He also failed to talk to key witnesses not interviewed at Home Safe. Had he done so, Artola would have uncovered a host of discrepancies and inconsistencies in the accusations against fire marshal Tom.
Of the 12 taped statements, three led to Tornatore's first arrest in Palm Beach Gardens. One of the three was dropped between the time Tornatore was arrested and the time he was charged, leaving two people accusing Tornatore of sexual improprieties.
One of the two, a 17-year-old identified in police reports only as "Z.C.," says Tornatore offered to get him a job at the fire department in exchange for "fooling around." The boy said he understood the fire marshal was talking about sex. He goes on to say he wants to sue the city and have Tornatore fired. His statement resulted in one count of attempting to commit unlawful sexual activity with a minor.
In his defense Tornatore points out that Z.C. could not come up with any specifics. "If I came out and said, 'Give me a blow job, and I'll give you a job,' he should have been able to say that, shouldn't he? He couldn't."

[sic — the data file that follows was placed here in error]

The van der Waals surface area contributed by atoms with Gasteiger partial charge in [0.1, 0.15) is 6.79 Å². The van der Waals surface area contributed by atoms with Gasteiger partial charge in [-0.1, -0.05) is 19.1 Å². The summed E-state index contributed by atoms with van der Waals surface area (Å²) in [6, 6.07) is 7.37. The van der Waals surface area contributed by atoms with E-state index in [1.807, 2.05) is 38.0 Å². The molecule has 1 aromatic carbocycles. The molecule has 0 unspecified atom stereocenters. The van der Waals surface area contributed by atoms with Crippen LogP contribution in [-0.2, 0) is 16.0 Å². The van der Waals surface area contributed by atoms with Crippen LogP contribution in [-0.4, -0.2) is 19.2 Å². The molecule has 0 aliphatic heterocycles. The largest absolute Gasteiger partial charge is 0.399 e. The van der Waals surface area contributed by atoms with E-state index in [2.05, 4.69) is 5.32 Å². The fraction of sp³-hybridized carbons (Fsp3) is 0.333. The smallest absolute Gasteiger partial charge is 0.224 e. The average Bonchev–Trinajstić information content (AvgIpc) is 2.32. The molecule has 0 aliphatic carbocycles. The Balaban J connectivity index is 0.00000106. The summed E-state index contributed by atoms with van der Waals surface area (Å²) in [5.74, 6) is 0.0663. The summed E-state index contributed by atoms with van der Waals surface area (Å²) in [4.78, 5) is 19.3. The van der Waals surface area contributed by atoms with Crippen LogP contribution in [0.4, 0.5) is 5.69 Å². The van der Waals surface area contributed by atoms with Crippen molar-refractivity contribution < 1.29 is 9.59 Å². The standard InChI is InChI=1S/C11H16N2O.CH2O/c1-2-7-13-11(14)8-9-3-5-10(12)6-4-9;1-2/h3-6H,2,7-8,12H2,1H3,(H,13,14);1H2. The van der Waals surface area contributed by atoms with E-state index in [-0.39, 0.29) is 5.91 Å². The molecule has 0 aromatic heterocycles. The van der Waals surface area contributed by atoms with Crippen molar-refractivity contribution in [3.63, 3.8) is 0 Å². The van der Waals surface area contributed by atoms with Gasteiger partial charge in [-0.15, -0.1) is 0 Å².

Z.C. has failed to show up for two subpoenas and has apparently left the state, according to Tornatore's lawyers.
It's the other accuser, Richard Gruner (who has testified in open court), on whom the state has really built its case, because he's the only one of the three who claims to have had sex with Tornatore. Charges stemming from Gruner's statement have shifted like desert sands, but at last count Tornatore faces eight counts of lewd assault alleging that he had oral and anal sex with Gruner.
Gruner's story, however, is the most inconsistent of all. He's gone on record saying he's had sex dozens of times with Tornatore, and he's gone on record saying they had sex only twice. In one version of the story, their relationship lasted a few weeks, in another version almost two years. In one deposition Gruner even says it's possible he never met with Tornatore at all during the months they were supposedly having sex.
Gruner first came to the attention of police when his mother, Mary Love, contacted them after reading a newspaper story on Tornatore's Marion County arrest. Love told police that Tornatore and her son were friends and that she had allowed the fire marshal to pick her son up at her house on occasion to do work at Tornatore's house.